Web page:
Zanthoxylum piperitum

This article is about Japanese pepper. For Chinese or Szechuan pepper, see Sichuan pepper.
Japanese pepper,
Japanese pricklyash
Zanthoxylum piperitum
Scientific classification
Kingdom: Plantae
(unranked): Angiosperms
(unranked): Eudicots
(unranked): Rosids
Order: Sapindales
Family: Rutaceae
Genus: Zanthoxylum
Species: Z. piperitum
Binomial name
Zanthoxylum piperitum
(L.) DC
Fruit and seeds

Zanthoxylum piperitum, the Japanese pepper, Japanese pricklyash, or sanshō (Japanese: 山椒) is a deciduous aromatic spiny shrub or small tree, belonging to the Rutaceae (citrus and rue) family.[1] Natural range spans from Hokkaido to Kyushu in Japan,[2] southern parts of the Korean peninsula,[3] and Chinese mainland.[4] The related Z. schinifolium (Japanese: イヌザンショウ pron. inuzanshō, lit., "dog sansho") occurs as far south as Yakushima,[5] attaining a height of 3 meters.[4]

The plant is important commercially. The pulverized mature fruits ("peppercorns" or "berries") known as "Japanese pepper" or kona-zanshō (Japanese: 粉ざんしょう) are the standard spice for sprinkling on the broiled eel (kabayaki unagi) dish. It is also one of the seven main ingredients of the blended spice called shichimi, which also contains red chili peppers.[6][7]

It is also a host plant for several of Japan indigenous swallowtail butterfly species, including the common Papilio xuthus.


Zanthoxylum piperitum is known in Japanese as sanshō (山椒). Confusingly, the Korean sancho(산초, 山椒) refers to a different if related species (Z. schinifolium), while Z. piperitum is known as chopi (초피).[8]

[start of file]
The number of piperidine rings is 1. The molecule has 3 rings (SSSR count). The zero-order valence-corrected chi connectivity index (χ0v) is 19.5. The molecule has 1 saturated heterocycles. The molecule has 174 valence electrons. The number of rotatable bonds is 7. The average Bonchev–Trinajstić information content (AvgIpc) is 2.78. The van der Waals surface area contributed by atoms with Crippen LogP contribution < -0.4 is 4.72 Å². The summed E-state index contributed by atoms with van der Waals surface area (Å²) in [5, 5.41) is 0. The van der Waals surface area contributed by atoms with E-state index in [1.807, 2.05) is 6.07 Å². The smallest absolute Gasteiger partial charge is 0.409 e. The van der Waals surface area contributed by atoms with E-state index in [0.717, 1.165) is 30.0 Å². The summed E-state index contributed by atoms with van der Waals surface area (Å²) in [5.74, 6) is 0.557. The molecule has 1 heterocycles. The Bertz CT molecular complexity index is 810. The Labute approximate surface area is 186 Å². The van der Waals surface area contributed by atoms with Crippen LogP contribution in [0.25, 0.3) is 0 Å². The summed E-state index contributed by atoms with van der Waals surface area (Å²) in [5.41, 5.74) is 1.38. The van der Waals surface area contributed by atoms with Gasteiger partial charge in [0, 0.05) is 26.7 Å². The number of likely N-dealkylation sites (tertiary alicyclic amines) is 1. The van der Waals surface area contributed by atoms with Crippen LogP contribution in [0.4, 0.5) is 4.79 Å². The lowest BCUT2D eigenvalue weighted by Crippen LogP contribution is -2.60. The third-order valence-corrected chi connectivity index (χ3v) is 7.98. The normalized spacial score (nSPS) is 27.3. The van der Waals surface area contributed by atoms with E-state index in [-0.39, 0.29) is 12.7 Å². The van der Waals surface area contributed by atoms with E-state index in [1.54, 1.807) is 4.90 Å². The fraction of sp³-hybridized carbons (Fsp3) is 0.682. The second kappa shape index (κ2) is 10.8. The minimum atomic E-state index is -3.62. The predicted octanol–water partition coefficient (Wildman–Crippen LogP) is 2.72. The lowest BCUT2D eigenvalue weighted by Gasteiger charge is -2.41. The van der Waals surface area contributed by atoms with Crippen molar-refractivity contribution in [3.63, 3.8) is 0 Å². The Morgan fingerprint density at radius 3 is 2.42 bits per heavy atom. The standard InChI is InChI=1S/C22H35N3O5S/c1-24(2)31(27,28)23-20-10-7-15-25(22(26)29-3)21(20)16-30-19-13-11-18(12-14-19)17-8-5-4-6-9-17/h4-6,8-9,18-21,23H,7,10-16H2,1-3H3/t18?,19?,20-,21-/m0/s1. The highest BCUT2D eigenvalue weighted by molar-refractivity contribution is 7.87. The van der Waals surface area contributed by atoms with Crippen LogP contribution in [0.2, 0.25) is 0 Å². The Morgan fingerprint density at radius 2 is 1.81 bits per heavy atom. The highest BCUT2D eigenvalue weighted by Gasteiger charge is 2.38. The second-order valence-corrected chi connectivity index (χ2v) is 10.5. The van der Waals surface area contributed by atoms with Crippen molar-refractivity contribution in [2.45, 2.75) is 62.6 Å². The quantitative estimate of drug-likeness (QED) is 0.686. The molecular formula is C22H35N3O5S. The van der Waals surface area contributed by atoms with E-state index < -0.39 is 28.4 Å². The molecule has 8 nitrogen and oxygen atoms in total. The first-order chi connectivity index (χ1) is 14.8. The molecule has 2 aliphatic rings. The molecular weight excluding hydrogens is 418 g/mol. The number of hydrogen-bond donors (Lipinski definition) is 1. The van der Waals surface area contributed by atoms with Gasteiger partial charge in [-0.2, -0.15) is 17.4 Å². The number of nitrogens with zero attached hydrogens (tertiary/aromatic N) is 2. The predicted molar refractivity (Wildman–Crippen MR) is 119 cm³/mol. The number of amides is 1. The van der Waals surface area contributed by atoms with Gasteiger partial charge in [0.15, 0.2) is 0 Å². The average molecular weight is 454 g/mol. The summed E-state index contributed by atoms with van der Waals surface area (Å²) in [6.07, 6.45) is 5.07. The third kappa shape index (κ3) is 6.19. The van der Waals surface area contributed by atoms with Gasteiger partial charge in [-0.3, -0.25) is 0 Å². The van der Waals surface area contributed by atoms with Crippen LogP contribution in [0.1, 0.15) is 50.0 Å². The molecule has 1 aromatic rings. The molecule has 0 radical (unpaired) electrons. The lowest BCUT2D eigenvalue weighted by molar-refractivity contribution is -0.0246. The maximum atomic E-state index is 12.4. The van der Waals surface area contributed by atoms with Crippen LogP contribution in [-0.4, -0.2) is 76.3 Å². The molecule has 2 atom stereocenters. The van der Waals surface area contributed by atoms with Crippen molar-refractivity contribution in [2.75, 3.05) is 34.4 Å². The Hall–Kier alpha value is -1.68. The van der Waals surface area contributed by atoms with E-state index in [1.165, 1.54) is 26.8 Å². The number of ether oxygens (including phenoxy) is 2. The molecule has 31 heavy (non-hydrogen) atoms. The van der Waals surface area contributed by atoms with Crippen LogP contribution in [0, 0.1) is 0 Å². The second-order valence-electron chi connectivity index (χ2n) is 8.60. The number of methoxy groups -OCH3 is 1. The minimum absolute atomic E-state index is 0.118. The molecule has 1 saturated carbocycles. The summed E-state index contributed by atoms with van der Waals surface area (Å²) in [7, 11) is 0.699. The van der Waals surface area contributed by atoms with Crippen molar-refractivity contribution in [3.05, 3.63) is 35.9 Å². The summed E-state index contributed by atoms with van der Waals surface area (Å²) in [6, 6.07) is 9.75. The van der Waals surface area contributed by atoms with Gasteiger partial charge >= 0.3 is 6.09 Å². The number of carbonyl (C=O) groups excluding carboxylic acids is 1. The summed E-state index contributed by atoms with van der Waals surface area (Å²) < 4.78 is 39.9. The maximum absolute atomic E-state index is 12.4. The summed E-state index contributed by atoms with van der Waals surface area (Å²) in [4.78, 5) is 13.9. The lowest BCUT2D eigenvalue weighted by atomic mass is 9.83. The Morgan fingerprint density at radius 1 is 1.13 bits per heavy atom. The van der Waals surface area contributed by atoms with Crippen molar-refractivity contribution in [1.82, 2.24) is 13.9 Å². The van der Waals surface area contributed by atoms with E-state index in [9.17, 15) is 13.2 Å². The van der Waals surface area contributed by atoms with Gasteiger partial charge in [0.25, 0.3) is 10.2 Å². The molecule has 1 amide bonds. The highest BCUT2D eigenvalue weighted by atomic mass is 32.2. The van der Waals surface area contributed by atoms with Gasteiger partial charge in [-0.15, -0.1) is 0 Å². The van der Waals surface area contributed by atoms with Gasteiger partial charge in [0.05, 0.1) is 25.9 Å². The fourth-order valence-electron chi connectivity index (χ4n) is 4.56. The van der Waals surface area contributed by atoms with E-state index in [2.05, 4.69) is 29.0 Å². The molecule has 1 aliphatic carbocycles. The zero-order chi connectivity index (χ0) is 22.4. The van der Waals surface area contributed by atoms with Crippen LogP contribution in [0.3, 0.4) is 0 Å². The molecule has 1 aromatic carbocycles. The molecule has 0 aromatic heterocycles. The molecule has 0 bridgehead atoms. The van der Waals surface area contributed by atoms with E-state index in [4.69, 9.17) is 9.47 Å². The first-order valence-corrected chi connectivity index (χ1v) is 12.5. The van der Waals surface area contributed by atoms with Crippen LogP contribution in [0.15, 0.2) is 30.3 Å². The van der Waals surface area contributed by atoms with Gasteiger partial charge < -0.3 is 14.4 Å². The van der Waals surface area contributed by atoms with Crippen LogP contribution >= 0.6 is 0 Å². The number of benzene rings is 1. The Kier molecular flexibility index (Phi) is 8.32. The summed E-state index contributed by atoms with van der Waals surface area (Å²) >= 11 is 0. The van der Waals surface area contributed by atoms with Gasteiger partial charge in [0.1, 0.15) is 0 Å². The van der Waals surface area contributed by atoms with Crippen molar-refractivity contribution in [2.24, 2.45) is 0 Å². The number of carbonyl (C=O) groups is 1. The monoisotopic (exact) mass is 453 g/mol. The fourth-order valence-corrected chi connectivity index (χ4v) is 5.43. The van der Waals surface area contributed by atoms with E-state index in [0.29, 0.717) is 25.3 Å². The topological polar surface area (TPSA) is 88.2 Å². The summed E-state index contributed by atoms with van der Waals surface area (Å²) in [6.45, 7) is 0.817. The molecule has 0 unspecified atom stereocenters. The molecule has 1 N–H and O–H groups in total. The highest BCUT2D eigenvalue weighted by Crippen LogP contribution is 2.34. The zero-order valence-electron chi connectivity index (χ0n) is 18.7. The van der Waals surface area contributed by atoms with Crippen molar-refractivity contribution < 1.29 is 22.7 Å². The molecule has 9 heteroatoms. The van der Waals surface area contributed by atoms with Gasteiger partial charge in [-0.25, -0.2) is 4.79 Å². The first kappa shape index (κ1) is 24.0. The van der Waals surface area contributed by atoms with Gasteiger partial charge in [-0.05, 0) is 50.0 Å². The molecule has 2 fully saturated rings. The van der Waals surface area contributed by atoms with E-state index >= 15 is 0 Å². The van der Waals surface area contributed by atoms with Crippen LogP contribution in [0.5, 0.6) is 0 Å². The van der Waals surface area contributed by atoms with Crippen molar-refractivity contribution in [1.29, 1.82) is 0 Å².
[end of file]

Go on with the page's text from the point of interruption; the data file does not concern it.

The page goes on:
The tree blooms in April to May, forming axillary flower clusters, about 5mm, and yellow-green in color. It is dioecious, and the flowers of the male plant can be consumed as hana-sanshō, while the female flowers yield berries or peppercorns of about 5mm. For commercial harvesting, thornless varieties called the Asakura sansho are widely cultivated.[4] Around September to October, the berries turn scarlet and burst, scattering the black seeds within.

The branch grows pairs of sharp thorns, and has odd-pinnately compound leaves, alternately arranged, with 5〜9 pairs of ovate leaflets having crenate (slightly serrated) margins.

Culinary uses

The finely ground Japanese pepper, kona-zanshō, is nowadays usually sold in sealed packets, and individual serving sizes are included inside heat-and-serve broiled eel packages. While red chili pepper is never used on eel, otherwise, in many usages, the Japanese red chili pepper, or the shichimi blend of peppers can be used in lieu of Japanese pepper alone, according to taste: e.g., to flavor miso soup, various noodles in broth or dipped in tsuyu, Japanese pickles (tsukemono), teriyaki or fried chicken.

Young leaves and shoots, pronounced ki no mé[6] or ko no mé[4] (Japanese: 木の芽 lit. "tree-bud") herald the spring season, and often garnish grilled fish and soups. They have a distinctive flavor and is not to the liking of everyone. It is a customary ritual to put a leaf between cupped hands, and clap the hands with a popping sound, this supposedly serving to bring out the aroma.[6] The young leaves are crushed and blended with miso using pestle and mortar (suribachi and surikogi) to make a paste, a pesto sauce of sorts,[9] and then used to make various aemono (or "tossed salad", for lack of a better word). The stereotypical main ingredient for the resultant kinome-ae is the fresh harvest of bamboo shoots,[10] but the sauce may be tossed (or delicately "folded", to use a pastrymaking term) into sashimi, clams, squid or other vegetable such as tara-no-me (Aralia elata shoots).

Fresh green Japanese pepper in a supermarket in Japan